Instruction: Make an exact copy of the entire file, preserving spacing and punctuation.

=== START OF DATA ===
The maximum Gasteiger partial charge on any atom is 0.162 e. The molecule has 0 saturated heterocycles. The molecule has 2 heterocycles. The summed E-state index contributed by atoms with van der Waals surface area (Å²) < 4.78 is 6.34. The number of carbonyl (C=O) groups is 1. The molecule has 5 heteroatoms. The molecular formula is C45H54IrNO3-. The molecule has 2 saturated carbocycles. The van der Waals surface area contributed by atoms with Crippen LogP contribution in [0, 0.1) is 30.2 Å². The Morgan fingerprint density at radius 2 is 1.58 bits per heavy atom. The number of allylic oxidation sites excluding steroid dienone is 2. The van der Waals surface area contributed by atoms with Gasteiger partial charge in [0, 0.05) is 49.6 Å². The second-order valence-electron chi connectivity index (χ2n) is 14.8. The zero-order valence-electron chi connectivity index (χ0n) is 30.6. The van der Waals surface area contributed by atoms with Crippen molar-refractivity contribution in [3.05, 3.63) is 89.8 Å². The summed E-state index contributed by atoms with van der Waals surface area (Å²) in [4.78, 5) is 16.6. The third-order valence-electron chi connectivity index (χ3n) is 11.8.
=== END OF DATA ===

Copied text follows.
The maximum Gasteiger partial charge on any atom is 0.162 e. The molecule has 0 saturated heterocycles. The molecule has 2 heterocycles. The summed E-state index contributed by atoms with van der Waals surface area (Å²) < 4.78 is 6.34. The number of carbonyl (C=O) groups is 1. The molecule has 5 heteroatoms. The molecular formula is C45H54IrNO3-. The molecule has 2 saturated carbocycles. The van der Waals surface area contributed by atoms with Crippen LogP contribution in [0, 0.1) is 30.2 Å². The Morgan fingerprint density at radius 2 is 1.58 bits per heavy atom. The number of allylic oxidation sites excluding steroid dienone is 2. The van der Waals surface area contributed by atoms with Gasteiger partial charge in [0, 0.05) is 49.6 Å². The second-order valence-electron chi connectivity index (χ2n) is 14.8. The zero-order valence-electron chi connectivity index (χ0n) is 30.6. The van der Waals surface area contributed by atoms with Crippen molar-refractivity contribution in [3.05, 3.63) is 89.8 Å². The summed E-state index contributed by atoms with van der Waals surface area (Å²) in [4.78, 5) is 16.6. The third-order valence-electron chi connectivity index (χ3n) is 11.8.